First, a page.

Handwritten Essay assessment by Computer!

The University of Buffalo (my alma mater) is taking a bold new step in writing assessment. They are attempting to computer score the eight grade English Language Arts assessments which students hand write. So far they are within one point of human evaluators and their program assesses the student’s writing in seconds. If this program can quickly score students’ writing, then the teacher can work with students to improve their writing. Students could take mini-ELA assessments during the year to assess their progress and work toward scoring a 5 or 6/6on the state assessment. At present, teachers can only assess so many writing assessments during a year due to the time it takes to assess each writing. Now they can focus on improving students’ writing instead of focusing on correcting their papers.

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1 Response to “Handwritten Essay assessment by Computer!”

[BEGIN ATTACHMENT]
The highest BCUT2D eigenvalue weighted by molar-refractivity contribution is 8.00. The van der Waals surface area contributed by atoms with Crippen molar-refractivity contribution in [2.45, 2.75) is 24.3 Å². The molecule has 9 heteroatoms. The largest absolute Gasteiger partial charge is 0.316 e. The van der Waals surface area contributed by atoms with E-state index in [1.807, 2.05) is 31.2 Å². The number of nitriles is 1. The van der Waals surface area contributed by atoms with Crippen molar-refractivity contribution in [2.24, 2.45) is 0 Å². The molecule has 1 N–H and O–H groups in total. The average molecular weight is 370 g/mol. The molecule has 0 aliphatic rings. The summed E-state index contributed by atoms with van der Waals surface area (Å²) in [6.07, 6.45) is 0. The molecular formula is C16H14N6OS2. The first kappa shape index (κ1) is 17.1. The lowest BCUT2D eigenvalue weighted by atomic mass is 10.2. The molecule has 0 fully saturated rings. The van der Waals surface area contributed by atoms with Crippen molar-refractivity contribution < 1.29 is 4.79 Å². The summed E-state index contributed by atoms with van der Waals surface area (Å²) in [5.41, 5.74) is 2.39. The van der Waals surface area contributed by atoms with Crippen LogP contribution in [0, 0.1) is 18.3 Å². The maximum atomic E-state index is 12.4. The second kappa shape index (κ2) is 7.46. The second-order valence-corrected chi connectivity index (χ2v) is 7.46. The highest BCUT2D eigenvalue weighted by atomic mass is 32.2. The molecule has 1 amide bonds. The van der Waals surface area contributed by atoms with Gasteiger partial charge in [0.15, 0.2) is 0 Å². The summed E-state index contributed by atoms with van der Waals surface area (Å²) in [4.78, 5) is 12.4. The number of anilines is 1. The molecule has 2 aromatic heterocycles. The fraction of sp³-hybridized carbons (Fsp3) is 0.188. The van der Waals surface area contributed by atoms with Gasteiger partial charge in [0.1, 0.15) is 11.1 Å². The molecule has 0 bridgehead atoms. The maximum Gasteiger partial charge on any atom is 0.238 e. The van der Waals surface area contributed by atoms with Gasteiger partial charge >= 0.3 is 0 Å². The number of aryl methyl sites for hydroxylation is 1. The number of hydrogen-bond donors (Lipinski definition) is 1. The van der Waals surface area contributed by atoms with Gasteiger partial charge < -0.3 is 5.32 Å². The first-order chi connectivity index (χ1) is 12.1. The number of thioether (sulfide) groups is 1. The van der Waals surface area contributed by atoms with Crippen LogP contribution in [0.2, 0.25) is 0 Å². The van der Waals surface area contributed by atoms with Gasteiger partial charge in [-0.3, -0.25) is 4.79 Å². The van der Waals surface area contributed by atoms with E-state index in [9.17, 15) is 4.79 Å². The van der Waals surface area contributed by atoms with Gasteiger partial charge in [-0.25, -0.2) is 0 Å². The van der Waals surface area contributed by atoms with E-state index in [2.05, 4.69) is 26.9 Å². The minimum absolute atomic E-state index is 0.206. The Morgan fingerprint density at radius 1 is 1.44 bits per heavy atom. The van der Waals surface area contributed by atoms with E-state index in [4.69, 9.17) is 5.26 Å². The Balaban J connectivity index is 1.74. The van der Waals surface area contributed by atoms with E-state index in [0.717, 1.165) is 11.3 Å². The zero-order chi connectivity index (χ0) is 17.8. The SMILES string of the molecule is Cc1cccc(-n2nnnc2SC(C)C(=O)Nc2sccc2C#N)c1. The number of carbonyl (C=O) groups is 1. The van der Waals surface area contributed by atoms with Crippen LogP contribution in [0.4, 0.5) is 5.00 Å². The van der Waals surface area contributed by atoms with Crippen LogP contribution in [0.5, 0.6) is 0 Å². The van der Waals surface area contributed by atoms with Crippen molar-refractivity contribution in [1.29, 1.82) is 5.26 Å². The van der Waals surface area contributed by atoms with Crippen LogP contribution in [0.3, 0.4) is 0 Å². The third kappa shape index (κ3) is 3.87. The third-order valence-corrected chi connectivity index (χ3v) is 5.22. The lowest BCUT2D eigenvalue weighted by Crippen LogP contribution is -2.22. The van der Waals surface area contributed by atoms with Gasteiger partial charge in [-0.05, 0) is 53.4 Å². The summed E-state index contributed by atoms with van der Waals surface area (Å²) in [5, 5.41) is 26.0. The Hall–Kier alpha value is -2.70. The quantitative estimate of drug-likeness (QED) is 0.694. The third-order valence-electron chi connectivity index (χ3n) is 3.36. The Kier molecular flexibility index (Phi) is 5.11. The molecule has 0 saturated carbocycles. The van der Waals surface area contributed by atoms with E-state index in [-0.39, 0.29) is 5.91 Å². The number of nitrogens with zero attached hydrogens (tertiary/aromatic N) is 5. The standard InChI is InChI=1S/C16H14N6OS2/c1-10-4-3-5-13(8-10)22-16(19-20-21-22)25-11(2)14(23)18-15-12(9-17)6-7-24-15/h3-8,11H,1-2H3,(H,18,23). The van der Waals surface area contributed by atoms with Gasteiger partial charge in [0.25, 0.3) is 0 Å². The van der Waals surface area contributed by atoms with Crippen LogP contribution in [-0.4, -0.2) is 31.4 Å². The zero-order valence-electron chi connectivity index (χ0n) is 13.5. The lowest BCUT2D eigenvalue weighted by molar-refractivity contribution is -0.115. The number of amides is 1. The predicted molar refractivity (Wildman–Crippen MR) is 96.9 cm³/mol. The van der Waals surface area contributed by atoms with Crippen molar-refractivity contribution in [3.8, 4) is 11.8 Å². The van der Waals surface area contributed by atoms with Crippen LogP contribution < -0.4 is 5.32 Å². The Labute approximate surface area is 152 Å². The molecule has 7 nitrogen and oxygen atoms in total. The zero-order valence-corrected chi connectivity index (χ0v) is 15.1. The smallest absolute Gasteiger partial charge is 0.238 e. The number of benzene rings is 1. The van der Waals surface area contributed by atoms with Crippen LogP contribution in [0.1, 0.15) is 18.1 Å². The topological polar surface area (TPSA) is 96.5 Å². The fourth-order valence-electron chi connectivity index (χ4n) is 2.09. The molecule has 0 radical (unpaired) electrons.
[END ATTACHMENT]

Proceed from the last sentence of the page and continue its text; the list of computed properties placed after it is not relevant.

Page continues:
1. 1 Troy Hicks February 4, 2008 at 4:41 am

    Hi Harry,

    While I think that computerized scoring of essays, typed or handwritten, could be used to help improve student writing, I believe that the sad truth of the matter is that it will be yet another substitute for teacher-student interactions. Sadly, I think that only our best teachers — the ones teaching the writers, not just the writing, to begin with — are the ones who would use these scores in any meaningful way to guide students.

    I agree with your final point that teachers can help students’ writing, but I don’t think that they will get there any faster by having a computer send an error report back to kids. I could say more, but for a more interesting take on computerized scoring, see Maja Wilson’s article in Rethinking Schools, “Apologies to Sandra Cisneros”: http://www.rethinkingschools.org/archive/20_03/apol203.shtml

    Finally, why aren’t we asking students to compose on computers with the rich, interactive media that computers allow them to express themselves in such as hypertext, audio, and video, rather than reformulating the same old essays just so the computer can read them?

    Sorry to beat up on your alma mater — I just wish that we could shift the focus of writing assessment to something more robust than grammar and repetition of key ideas. Thanks for pointing out this article to us so we know that this kind of scoring is coming.

    Troy


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